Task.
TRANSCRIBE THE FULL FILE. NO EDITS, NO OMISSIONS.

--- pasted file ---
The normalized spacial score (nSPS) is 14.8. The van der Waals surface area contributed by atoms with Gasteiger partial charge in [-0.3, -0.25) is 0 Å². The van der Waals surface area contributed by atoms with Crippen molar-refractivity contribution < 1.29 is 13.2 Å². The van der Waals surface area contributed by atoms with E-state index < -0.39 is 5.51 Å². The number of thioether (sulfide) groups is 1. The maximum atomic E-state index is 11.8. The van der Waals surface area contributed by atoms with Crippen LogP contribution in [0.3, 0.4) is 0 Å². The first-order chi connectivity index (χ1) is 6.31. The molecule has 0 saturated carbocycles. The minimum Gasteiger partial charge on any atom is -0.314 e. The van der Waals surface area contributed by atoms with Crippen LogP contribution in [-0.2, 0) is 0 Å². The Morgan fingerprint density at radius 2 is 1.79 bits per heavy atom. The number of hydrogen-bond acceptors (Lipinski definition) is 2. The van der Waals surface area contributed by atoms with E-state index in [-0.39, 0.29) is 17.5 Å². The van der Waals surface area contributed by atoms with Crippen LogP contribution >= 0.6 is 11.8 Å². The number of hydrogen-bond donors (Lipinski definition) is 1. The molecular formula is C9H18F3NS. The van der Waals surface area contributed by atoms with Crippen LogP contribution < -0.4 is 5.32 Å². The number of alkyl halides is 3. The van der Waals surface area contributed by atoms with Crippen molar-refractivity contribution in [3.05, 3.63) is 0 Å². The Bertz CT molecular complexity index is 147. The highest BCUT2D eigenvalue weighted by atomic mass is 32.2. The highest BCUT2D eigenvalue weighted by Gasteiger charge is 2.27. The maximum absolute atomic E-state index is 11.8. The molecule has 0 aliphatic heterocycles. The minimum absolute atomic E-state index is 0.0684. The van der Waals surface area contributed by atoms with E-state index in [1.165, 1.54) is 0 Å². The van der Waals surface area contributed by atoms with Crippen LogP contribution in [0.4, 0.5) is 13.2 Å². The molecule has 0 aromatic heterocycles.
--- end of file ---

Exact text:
The normalized spacial score (nSPS) is 14.8. The van der Waals surface area contributed by atoms with Gasteiger partial charge in [-0.3, -0.25) is 0 Å². The van der Waals surface area contributed by atoms with Crippen molar-refractivity contribution < 1.29 is 13.2 Å². The van der Waals surface area contributed by atoms with E-state index < -0.39 is 5.51 Å². The number of thioether (sulfide) groups is 1. The maximum atomic E-state index is 11.8. The van der Waals surface area contributed by atoms with Crippen LogP contribution in [0.3, 0.4) is 0 Å². The first-order chi connectivity index (χ1) is 6.31. The molecule has 0 saturated carbocycles. The minimum Gasteiger partial charge on any atom is -0.314 e. The van der Waals surface area contributed by atoms with Crippen LogP contribution in [-0.2, 0) is 0 Å². The Morgan fingerprint density at radius 2 is 1.79 bits per heavy atom. The number of hydrogen-bond acceptors (Lipinski definition) is 2. The van der Waals surface area contributed by atoms with E-state index in [-0.39, 0.29) is 17.5 Å². The van der Waals surface area contributed by atoms with Crippen LogP contribution >= 0.6 is 11.8 Å². The number of hydrogen-bond donors (Lipinski definition) is 1. The molecular formula is C9H18F3NS. The van der Waals surface area contributed by atoms with Crippen LogP contribution < -0.4 is 5.32 Å². The number of alkyl halides is 3. The van der Waals surface area contributed by atoms with Crippen molar-refractivity contribution in [3.05, 3.63) is 0 Å². The Bertz CT molecular complexity index is 147. The highest BCUT2D eigenvalue weighted by atomic mass is 32.2. The highest BCUT2D eigenvalue weighted by Gasteiger charge is 2.27. The maximum absolute atomic E-state index is 11.8. The molecule has 0 aliphatic heterocycles. The minimum absolute atomic E-state index is 0.0684. The van der Waals surface area contributed by atoms with E-state index in [1.165, 1.54) is 0 Å². The van der Waals surface area contributed by atoms with Crippen LogP contribution in [0.4, 0.5) is 13.2 Å². The molecule has 0 aromatic heterocycles.